Permission to republish granted by Management One | Written by Marc Weiss, CEO & President of Management One & Retail Orbit | November 2017 | Image provided by Pixabay
Did you ever consider…
the journey of just one piece of product in your store? Someone creative had to design it, piece goods needed to be purchased, samples needed to be made, and specs defined for the best possible fit. Finished goods were made into samples and sent to sales reps to show at the market or take on the road. Votes were cast by retailer buyers on what they liked. Purchase orders were taken; goods were produced in factories around the globe. Your purchase orders were entered into your POS, waiting for their completion date. After goods were manufactured, they were sent to warehouses to be sorted, packed, and shipped to your store. Then, they were unpacked, processed, ticketed and placed on the floor to be tried on and sold. Phew!! That is a lot of effort. What is the value of all those steps?
The cycle is astounding when you think about all the moving parts needed to stock one location full of goods. We pretty much take it for granted. There is value in each of those steps and, based on the piece goods, design, style, and construction, the price tag for that one item might vary wildly.
That is why, when we select a retail price, we are determining the value of that item.
How do we message the value of that sweater, that suit, that jacket, that pant or top? Our messaging can create demand. The complexity of the journey to your store has a lot to do with intrinsic value.
What differentiates a $500 suit from a $3,000 suit? What makes one sweater worth $1,000 and another worth $99? These are questions whose answers need a different set of words and music. Those words and music must also be reflected in your digital marketing, your online presence, the salespeople on the floor and on the phone, and the presentation in your store.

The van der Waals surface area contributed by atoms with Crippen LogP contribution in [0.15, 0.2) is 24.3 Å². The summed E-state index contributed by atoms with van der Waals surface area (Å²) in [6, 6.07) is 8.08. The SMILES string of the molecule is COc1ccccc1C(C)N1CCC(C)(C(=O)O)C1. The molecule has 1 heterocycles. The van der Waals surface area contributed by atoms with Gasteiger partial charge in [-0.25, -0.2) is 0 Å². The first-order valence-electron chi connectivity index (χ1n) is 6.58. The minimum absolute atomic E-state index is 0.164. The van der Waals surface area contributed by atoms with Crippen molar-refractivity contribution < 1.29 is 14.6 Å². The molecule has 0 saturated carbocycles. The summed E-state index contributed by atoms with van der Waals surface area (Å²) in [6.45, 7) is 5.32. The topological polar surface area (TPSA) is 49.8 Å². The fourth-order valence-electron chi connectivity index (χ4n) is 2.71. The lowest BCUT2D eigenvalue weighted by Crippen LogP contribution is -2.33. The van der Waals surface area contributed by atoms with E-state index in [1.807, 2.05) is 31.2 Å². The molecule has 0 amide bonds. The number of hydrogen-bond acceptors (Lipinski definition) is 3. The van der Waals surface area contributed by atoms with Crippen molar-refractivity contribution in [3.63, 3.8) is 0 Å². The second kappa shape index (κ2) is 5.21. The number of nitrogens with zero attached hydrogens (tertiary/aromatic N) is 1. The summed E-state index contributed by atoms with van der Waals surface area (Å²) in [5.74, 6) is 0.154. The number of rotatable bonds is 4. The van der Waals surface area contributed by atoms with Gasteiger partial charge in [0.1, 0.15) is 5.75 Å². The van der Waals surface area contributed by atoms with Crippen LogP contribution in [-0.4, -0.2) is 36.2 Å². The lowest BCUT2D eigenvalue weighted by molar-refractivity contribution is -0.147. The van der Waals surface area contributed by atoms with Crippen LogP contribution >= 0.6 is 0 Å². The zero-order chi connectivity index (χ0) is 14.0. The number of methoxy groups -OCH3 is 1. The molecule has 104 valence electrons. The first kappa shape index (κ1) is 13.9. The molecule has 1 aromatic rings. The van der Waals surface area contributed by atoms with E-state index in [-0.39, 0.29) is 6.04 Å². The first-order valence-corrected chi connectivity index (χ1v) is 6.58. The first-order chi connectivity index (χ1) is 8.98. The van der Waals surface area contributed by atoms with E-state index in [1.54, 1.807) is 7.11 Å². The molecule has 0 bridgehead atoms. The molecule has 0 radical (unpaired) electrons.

My first realization of how to present value was in the original Banana Republic stores, where there was a story about every article of clothing. J Peterman, popularized on Seinfeld, still provides that storybook feel. They romanticize everything from a hat to a dress. At Lululemon, they provide the feature, the benefit, and the sizzle. They continue to maintain brand integrity and market share against an onslaught of vendors trying to copy them.
And let’s not forget the master of words and music – Starbucks. They created an entirely new language with their products. No one says they are going for coffee; they say they are going to Starbucks. From Java Berry Frappuccinos to the Purple Pink Drink, they make up their own sizes of Venti, Grande, and Tall. Their amazing use of words and labels creates interest, curiosity, and segregation from the market… so they do not compete on price.
What we say has a profound impact. How we say it can achieve authenticity and desire.
We are bombarded by messages of discounts, coupons, loyalty programs, etc. Simon Sinek, in his book “Start with Why”, calls these tactics “manipulations.” They do not create value for your brand or the product. They create phony demand.
How you message, and the content of your message, matter. They validate the value. Given the ability to spread your content inexpensively through a digital platform allows you to compete on a level playing field with the big boys… like never before.
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